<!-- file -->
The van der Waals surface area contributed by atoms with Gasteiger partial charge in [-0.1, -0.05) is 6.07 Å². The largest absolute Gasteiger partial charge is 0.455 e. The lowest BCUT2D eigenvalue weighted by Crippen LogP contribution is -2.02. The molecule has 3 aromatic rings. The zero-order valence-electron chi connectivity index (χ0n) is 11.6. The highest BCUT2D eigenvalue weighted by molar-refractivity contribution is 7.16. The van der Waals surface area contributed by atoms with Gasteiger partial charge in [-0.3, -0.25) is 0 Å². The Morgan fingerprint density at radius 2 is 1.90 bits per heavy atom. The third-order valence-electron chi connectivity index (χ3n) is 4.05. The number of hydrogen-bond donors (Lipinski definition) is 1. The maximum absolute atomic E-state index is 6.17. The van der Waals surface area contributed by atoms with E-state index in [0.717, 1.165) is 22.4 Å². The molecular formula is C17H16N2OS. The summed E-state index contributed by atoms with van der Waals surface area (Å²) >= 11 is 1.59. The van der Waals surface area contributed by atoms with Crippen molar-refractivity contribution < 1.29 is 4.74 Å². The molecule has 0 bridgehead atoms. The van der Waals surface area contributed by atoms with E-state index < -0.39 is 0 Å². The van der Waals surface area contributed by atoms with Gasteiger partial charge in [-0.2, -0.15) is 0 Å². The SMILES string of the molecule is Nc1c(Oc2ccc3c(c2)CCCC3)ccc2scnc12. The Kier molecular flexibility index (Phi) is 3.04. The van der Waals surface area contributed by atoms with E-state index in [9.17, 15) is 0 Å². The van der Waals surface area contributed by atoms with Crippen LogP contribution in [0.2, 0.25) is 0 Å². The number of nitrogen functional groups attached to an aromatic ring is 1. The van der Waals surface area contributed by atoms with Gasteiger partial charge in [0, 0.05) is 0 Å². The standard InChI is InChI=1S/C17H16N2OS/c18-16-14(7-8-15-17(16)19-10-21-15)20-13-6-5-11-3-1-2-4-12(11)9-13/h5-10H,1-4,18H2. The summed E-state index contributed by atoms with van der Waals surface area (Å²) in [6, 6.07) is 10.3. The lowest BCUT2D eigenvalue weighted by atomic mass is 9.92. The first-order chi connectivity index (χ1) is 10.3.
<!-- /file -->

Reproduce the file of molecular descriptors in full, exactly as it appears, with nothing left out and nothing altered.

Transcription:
The van der Waals surface area contributed by atoms with Gasteiger partial charge in [-0.1, -0.05) is 6.07 Å². The largest absolute Gasteiger partial charge is 0.455 e. The lowest BCUT2D eigenvalue weighted by Crippen LogP contribution is -2.02. The molecule has 3 aromatic rings. The zero-order valence-electron chi connectivity index (χ0n) is 11.6. The highest BCUT2D eigenvalue weighted by molar-refractivity contribution is 7.16. The van der Waals surface area contributed by atoms with Gasteiger partial charge in [-0.3, -0.25) is 0 Å². The Morgan fingerprint density at radius 2 is 1.90 bits per heavy atom. The third-order valence-electron chi connectivity index (χ3n) is 4.05. The number of hydrogen-bond donors (Lipinski definition) is 1. The maximum absolute atomic E-state index is 6.17. The van der Waals surface area contributed by atoms with E-state index in [0.717, 1.165) is 22.4 Å². The molecular formula is C17H16N2OS. The summed E-state index contributed by atoms with van der Waals surface area (Å²) >= 11 is 1.59. The van der Waals surface area contributed by atoms with Crippen molar-refractivity contribution < 1.29 is 4.74 Å². The molecule has 0 bridgehead atoms. The van der Waals surface area contributed by atoms with E-state index < -0.39 is 0 Å². The van der Waals surface area contributed by atoms with Gasteiger partial charge in [-0.2, -0.15) is 0 Å². The SMILES string of the molecule is Nc1c(Oc2ccc3c(c2)CCCC3)ccc2scnc12. The Kier molecular flexibility index (Phi) is 3.04. The van der Waals surface area contributed by atoms with E-state index in [9.17, 15) is 0 Å². The van der Waals surface area contributed by atoms with Crippen LogP contribution in [0.2, 0.25) is 0 Å². The number of nitrogen functional groups attached to an aromatic ring is 1. The van der Waals surface area contributed by atoms with Gasteiger partial charge in [0, 0.05) is 0 Å². The standard InChI is InChI=1S/C17H16N2OS/c18-16-14(7-8-15-17(16)19-10-21-15)20-13-6-5-11-3-1-2-4-12(11)9-13/h5-10H,1-4,18H2. The summed E-state index contributed by atoms with van der Waals surface area (Å²) in [6, 6.07) is 10.3. The lowest BCUT2D eigenvalue weighted by atomic mass is 9.92. The first-order chi connectivity index (χ1) is 10.3.